At an ICU unit in a low-income Buenos Aires suburb, exhausted staff are bracing for a new wave of coronavirus admissions.
"We have not stopped since March (last year)," said ICU head Nestor Pistillo of the El Cruce Nestor Carlos Kirchner public hospital.
"Now we are seeing a resurgence and a growing demand for beds, increasingly for young people," he told AFP.
The hospital has 44 intensive care beds. All are occupied -- 24 by coronavirus patients.
Like last year, at the height of the first pandemic wave, extra beds will be needed to accommodate the expected flood of new patients.
Argentina's infections are rising fast -- 25,157 daily new cases were reported Wednesday, for a total of over 2.6 million.
More than 58,500 people have died.
- Difference between life and death -
Official data shows 71 percent of ICU beds occupied in the Buenos Aires metropolitan area, and 62 percent in Argentina.
In the capital, the number of coronavirus patients admitted to public hospitals soared by almost a third between April 5 and 11.
Argentina has reported the Brazilian P1 variant on its territory even as its vaccination campaign has made slow progress.
In a bid to free up ICU beds, Pistillo's hospital has had to suspend some surgeries.
"But that has its own problem: we have stopped operating on brain tumors, cardiac surgeries, organ transplants, that means that if a person does not die from Covid, he dies from another disease," the doctor said.
He also worries about a shortage of staff to deal with the next wave.
"One can have a respirator but it’s like having a Formula One car: you need a pilot to operate it (...)," he said.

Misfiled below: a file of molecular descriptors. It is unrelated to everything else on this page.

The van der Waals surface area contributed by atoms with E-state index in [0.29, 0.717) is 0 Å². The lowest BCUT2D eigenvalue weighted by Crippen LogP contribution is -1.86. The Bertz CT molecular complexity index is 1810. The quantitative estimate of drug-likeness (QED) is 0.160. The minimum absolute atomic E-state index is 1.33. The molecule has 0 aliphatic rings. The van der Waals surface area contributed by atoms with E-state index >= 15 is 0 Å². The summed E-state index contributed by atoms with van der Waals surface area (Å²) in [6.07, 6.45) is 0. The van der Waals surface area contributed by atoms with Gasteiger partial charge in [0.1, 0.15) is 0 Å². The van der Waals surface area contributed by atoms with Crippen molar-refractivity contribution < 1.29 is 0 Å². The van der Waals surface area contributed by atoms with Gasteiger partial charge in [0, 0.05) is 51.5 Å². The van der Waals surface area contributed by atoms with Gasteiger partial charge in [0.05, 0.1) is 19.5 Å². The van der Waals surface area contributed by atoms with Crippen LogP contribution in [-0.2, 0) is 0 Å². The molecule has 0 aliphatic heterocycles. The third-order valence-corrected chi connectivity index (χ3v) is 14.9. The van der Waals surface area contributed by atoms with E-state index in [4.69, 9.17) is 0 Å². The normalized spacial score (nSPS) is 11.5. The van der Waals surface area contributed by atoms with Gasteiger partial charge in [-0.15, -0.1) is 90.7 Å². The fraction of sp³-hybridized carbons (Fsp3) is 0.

"Quality of care is what defines the difference between life and death," said Pistillo.
Some patients have required ICU treatment for more than 70 days.
- 'Help me doctor' -
From outside the ICU ward, a woman looks through the glass at her daughter, 43, in an induced coma.
"Help me doctor, I want to take my daughter home," she calls out as other visitors prayed silently for their loved ones.
Rafael Porcel's is a rare happy face in the waiting room: his mother is being transferred out of ICU.
"We thought there was no hope, but now after seven days (of intensive treatment) she is getting better," he said.
The last year has been tough on physical therapist Yazmin Saad, 33.
"When I get home, I close my eyes and I think of those moments in which you tell a patient you are going to connect him to a mechanical ventilator... which means you may be the last person they see," she told AFP, her voice trembling.
"I will never forget the things those patients tell me in those moments. They are much more than a patient in need of respiratory assistance: sometimes they are a father, a mother, the love of someone’s life".